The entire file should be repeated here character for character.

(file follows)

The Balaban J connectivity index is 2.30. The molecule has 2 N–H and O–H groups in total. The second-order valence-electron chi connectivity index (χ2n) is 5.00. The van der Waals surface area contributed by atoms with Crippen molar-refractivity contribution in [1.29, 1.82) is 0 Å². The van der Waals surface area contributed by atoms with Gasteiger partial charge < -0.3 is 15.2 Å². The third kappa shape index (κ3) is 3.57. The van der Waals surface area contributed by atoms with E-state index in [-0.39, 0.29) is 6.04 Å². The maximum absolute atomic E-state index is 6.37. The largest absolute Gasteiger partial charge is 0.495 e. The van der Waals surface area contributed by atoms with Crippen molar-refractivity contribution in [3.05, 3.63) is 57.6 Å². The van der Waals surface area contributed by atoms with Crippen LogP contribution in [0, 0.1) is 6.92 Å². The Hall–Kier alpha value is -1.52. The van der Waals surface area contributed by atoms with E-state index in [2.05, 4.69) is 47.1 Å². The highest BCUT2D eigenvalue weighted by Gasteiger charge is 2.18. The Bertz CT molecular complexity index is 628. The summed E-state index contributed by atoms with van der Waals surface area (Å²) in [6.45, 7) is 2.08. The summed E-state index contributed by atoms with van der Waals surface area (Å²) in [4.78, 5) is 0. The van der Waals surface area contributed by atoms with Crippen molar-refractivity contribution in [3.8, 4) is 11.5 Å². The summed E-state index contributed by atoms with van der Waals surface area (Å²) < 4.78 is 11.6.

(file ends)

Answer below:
The Balaban J connectivity index is 2.30. The molecule has 2 N–H and O–H groups in total. The second-order valence-electron chi connectivity index (χ2n) is 5.00. The van der Waals surface area contributed by atoms with Crippen molar-refractivity contribution in [1.29, 1.82) is 0 Å². The van der Waals surface area contributed by atoms with Gasteiger partial charge < -0.3 is 15.2 Å². The third kappa shape index (κ3) is 3.57. The van der Waals surface area contributed by atoms with E-state index in [-0.39, 0.29) is 6.04 Å². The maximum absolute atomic E-state index is 6.37. The largest absolute Gasteiger partial charge is 0.495 e. The van der Waals surface area contributed by atoms with Crippen molar-refractivity contribution in [3.05, 3.63) is 57.6 Å². The van der Waals surface area contributed by atoms with Crippen LogP contribution in [0, 0.1) is 6.92 Å². The Hall–Kier alpha value is -1.52. The van der Waals surface area contributed by atoms with E-state index in [2.05, 4.69) is 47.1 Å². The highest BCUT2D eigenvalue weighted by Gasteiger charge is 2.18. The Bertz CT molecular complexity index is 628. The summed E-state index contributed by atoms with van der Waals surface area (Å²) in [6.45, 7) is 2.08. The summed E-state index contributed by atoms with van der Waals surface area (Å²) in [4.78, 5) is 0. The van der Waals surface area contributed by atoms with Crippen molar-refractivity contribution in [3.8, 4) is 11.5 Å². The summed E-state index contributed by atoms with van der Waals surface area (Å²) < 4.78 is 11.6.